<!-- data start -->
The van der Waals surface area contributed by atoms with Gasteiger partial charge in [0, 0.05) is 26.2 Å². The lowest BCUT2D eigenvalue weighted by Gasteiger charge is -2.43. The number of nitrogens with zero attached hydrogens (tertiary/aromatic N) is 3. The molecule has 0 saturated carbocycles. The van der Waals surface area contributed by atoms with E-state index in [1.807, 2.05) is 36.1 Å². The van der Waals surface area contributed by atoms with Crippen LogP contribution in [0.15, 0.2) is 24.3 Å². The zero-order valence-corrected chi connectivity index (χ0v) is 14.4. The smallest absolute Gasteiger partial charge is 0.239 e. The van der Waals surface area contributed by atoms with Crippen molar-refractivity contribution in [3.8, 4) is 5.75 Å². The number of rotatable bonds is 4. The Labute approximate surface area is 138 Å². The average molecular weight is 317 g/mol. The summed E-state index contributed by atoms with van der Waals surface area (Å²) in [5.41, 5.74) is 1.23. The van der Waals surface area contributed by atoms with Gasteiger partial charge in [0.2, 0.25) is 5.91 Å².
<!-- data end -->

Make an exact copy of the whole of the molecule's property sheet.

The van der Waals surface area contributed by atoms with Gasteiger partial charge in [0, 0.05) is 26.2 Å². The lowest BCUT2D eigenvalue weighted by Gasteiger charge is -2.43. The number of nitrogens with zero attached hydrogens (tertiary/aromatic N) is 3. The molecule has 0 saturated carbocycles. The van der Waals surface area contributed by atoms with E-state index in [1.807, 2.05) is 36.1 Å². The van der Waals surface area contributed by atoms with Crippen LogP contribution in [0.15, 0.2) is 24.3 Å². The zero-order valence-corrected chi connectivity index (χ0v) is 14.4. The smallest absolute Gasteiger partial charge is 0.239 e. The van der Waals surface area contributed by atoms with Crippen molar-refractivity contribution in [3.8, 4) is 5.75 Å². The number of rotatable bonds is 4. The Labute approximate surface area is 138 Å². The average molecular weight is 317 g/mol. The summed E-state index contributed by atoms with van der Waals surface area (Å²) in [5.41, 5.74) is 1.23. The van der Waals surface area contributed by atoms with Gasteiger partial charge in [0.2, 0.25) is 5.91 Å².